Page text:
This year, in line with the Barbie doll’s 50th anniversary, the Dolhouse celebrated with a Barbie theme.  Candidates and Dollhousers wore bright colors and a lot of hot pink.  They also portrayed different types of Barbie such as Office Rocker Barbie, Ballerina Barbie, and Industrial Barbie….

My main purpose is to make dollhouse more popular–na gumawa ng eksena (to create a buzz),” said Buenaventura.  “I [want] to use my being an attention whore to something more substantive, to the glory of the Dollhouse.” (Guidon Aug 2009, p. 3)….

For [FBuddy] Buenviaje, this “noise” creates awareness for the gay community.  “It’s a shout out that there are really gays in the world and close-minded people should get used to it.”….

Gays and lesbians, said Buenaventura, have always been subject to prejudice and discrimination.  “This way, when we send them out, they’re strong, they could speak up and defend themselves.”  He added that Dollhouse makes the memberes more assertive.  “They have an emotional investment here.”

I think Ateneo de Manila is trying to catch up with Georgetown University, another Jesuit University, who already has a Gay Campus Centre with a Homosexual Director.  The Dollhouse is not still an official center in the Ateneo, but they have claimed a patch of land in Ateneo to be their own and the Administration is not minding them.

But the Gay lobby in Ateneo is making its presence felt in the Ateneo.  You see this in the books published in the Ateneo de Manila University Press, such as Global Divas: Filipino Gay Men in Diaspora (Philippine Edition).  The English and Filipino classes are also permeated with gay and lesbian themes.  This is not surprising, since Danton Remoto, an English professor in Ateneo, is the chairman of Ladlad, the national organization of lesbian, gay, bisexual and transgender Filipinos.  He is running for Senator of the Republic of the Philippines this 2010 elections.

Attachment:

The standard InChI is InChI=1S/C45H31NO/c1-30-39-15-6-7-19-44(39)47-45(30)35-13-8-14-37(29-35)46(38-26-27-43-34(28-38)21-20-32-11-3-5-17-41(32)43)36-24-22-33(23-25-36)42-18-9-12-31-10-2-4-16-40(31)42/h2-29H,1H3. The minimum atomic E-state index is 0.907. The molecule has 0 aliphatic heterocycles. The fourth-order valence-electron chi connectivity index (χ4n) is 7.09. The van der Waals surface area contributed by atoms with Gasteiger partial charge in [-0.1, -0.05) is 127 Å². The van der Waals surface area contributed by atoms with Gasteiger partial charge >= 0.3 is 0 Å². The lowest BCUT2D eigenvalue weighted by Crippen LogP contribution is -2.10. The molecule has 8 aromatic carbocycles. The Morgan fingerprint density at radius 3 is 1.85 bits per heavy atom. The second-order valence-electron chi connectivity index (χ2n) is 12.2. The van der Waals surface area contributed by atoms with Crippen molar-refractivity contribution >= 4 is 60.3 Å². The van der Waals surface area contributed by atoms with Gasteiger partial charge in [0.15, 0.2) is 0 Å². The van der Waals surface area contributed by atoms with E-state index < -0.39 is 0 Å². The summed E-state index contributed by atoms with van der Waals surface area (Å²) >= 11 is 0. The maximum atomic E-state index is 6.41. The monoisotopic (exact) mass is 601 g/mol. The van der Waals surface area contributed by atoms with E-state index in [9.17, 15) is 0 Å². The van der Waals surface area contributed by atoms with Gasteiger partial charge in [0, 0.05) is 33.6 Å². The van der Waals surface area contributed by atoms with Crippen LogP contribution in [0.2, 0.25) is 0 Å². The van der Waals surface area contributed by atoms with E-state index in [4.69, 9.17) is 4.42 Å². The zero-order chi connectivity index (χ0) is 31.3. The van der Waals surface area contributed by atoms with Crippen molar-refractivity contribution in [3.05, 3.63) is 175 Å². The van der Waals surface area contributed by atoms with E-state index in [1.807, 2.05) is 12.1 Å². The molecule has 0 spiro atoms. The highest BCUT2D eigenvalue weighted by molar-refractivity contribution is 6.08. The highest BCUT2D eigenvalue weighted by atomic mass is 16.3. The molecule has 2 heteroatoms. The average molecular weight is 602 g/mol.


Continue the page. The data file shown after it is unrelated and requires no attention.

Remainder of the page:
The Dead Jesuits Society: Sodality, Rosary, and Angelus

The dead Jesuits must be turning in their graves–or rather, they look down from the heavens and gaze with sadness at what Ateneo de Manila had become.  Ateneo de Manila, the foremost Jesuit University in the Philippines, was once the bastion of Catholic Faith before the World War II.  It is said that at that time no one can run as the school’s student council president unless he is a member of the Sodality of Our Lady.  But the devotion to our Lady is dying at the Ateneo.  The rosary is now rarely said here: in all my years here in the Ateneo, I can count with my fingers the masses that I have seen that started with a rosary.

When was the last time that a Jesuit priest in Ateneo teaches what the Catechism teaches about homosexuality?

Basing itself on Sacred Scripture, which presents homosexual acts as acts of grave depravity, tradition has always declared that “homosexual acts are intrinsically disordered.”  they are contrary to the natural law.  They close the sexual act to the gift of life.  They do not prodceed from a genuine affective and sexual complemetarity.  Under no circumstances can they be approved.

The number of men and women who have deep-seated homosexual tendencies is not negligible.  They do not choose their homosexual condition; for most of them it is a trial.  They must be accepted with respect, compassion, and sensitivity.  Every sign of unjust discrimination in their regard should be avoided.  These persons are called to fulfill God’s will in their lives and, if they are Christians, to unite to the sacrifice of the Lord’s Cross the difficulties they may encounter from their condition.

Homosexual persons are called to chastity.  By the virtues of self-mastery that teach them inner freedom, at times by the support of disinteresed friendship, by prayer and sacramental grace, they can and should gradually and resolutely approach Christian perfection. (Catechism of the Catholic Church, Art. 2357-2359)

I once brought up years ago in the School Forum the removal of the Angelus at 12 nn and 6 pm.  Fr. Danny Huang, S.J., who was the Jesuit provincial at that time, asked who removed it.  Someone said it was a Jesuit who asked it to be removed.  Now, I can hear the the bells of the Church of the Gesu for the Angelus.  But the bells are tiny: they sing beautiful music but they cannot command silence.  And if you are standing in the college area amidst the noise of the students, you won’t hear the bells.  Maybe it is time to ring the heritage bells from the Old Ateneo de Manila Campus in Padre Faura for the Angelus.  It is time to ring the bells.